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Appointed Chief Minister for the fourth time since 2000, BJP leader Manohar Parrikar, who resigned as Defence Minister on Monday, is the proverbial prodigal son, who has returned home to the land of fish curry and rice.
Parrikar, 61, who was administered the oath of office by Goa Governor Mridula Sinha, is the coastal state's 23rd Chief Minister.
The Indian Institute of Technology-Bombay alumnus during his 29-month outing as a central minister in New Delhi had often wistfully recounted his fondness for fish curry and rice over butter chicken, betraying his geographical preference and dropping repeated hints at a possible return to state politics.
"I have lost weight in Delhi because I like fish curry more. I miss the food from Goa... I only said that I like Goan food better. I leave it to you to make sense out of it," Parrikar said in February this year.
Parrikar, who has been accused of spending large amounts of time in Goa even when he was Defence Minister, had led a sustained pre-poll campaign in the run up to the February 4 assembly poll, and was parachuted back to Goa as Chief Minister by the BJP high command, when the post-poll goings-on got rough.
While partly, it may have been Parrikar's fondness for being in Goa which jettisoned him back to state politics, the BJP camp believes that he is the leader to look forward to, when it comes to managing the cut-throat world of coalition politics, especially when the margin of majority, as well as error, is slim.
"He can take quick decisions and his powers of persuasion are tremendous. Without his efforts, the BJP would have taken much, much longer to come to power in a state like Goa, where Catholics are nearly one fourth of the state's population," a senior BJP leader told IANS.
Parrikar as a first-time legislator in 1994 was tipped for greater things, especially after the manner in which he had his electorate, as well as the media, eat out of his hands, thanks to his repartee, wit and the resolute manner in which he attacked malgovernance and corruption.
One of the biggest corruption scandals of the 1990s, the power scam involving then Congress Power Minister Mauvin Godinho, was exposed thanks to Parrikar's diligent pursuit of the case, filing cases before the police as well as in court.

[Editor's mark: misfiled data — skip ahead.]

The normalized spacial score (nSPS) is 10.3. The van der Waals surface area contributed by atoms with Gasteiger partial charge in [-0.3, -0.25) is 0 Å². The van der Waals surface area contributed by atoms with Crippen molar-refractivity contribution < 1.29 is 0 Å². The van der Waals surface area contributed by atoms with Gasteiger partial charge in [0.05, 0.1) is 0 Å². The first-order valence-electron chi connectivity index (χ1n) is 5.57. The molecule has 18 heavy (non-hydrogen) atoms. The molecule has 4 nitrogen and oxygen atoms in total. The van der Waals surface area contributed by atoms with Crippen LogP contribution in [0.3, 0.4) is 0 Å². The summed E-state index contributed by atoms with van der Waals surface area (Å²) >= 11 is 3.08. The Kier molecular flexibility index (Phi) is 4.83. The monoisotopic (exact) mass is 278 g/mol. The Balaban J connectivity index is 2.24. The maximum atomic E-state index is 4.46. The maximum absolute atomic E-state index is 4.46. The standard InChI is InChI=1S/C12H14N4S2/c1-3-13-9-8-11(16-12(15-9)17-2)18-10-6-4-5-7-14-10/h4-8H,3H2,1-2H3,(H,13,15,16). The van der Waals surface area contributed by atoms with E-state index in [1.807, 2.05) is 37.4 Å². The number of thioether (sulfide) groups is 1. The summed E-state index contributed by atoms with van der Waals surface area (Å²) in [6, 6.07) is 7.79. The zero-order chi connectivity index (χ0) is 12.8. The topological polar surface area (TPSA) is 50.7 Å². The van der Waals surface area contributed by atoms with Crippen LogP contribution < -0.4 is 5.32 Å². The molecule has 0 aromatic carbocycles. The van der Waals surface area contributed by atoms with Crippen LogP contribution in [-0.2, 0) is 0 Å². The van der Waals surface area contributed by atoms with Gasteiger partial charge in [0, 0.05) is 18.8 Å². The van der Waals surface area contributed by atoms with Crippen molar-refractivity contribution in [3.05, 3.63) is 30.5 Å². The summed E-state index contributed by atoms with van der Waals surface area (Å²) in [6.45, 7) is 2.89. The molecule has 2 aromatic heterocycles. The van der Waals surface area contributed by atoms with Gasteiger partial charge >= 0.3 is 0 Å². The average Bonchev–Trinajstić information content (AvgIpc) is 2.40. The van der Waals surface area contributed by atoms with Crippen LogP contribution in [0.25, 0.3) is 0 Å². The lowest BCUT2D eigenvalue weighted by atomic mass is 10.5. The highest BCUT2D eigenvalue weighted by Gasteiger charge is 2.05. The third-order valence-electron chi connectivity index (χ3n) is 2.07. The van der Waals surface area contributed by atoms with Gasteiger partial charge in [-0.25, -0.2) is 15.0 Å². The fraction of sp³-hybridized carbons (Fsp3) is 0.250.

But the manner in which the Godinho episode eventually wound up in 2016, is also enough to highlight the progress Parrikar has made as a politician over the decades.
Almost synonymous with the BJP in Goa, Parrikar has always been viewed as a leader with promise within the party, although ironically it was his ambition streak as well as his ability to put his foot-in-the-mouth on the most sensitive occasions, which have proved to be his Achilles heel.
In 2009, Parrikar was one of the top seeds in the running for the party's national president position, when the furore triggered by his comparison of BJP stalwart L.K. Advani to "rancid pickle" during an interview to a local cable news channel turned the tide against him.
In the run up to the 2014 Lok Sabha election, Parrikar appeared to be gently manoeuvring himself into a position of a consensus candidate for prime ministership. Tell-tale signs of this emerged on the social media, where his fans started a group 'Manohar Parrikar for Prime Minister' and Parrikar himself told The New York Times that as an administrator, he would have handled the post Godhra riots scenario better.
But the Modi juggernaut swept over the BJP as well as the country in 2014.
Now, heading a coalition government with a slender majority and facing accusations of hijacking an electoral mandate from the Congress, it remains to be seen whether the governance served up by Parrikar is as good as Goan fish curry-rice, or just another khichdi.
(Mayabhushan Nagvenkar can be reached at firstname.lastname@example.org)
(This story has not been edited by Business Standard staff and is auto-generated from a syndicated feed.)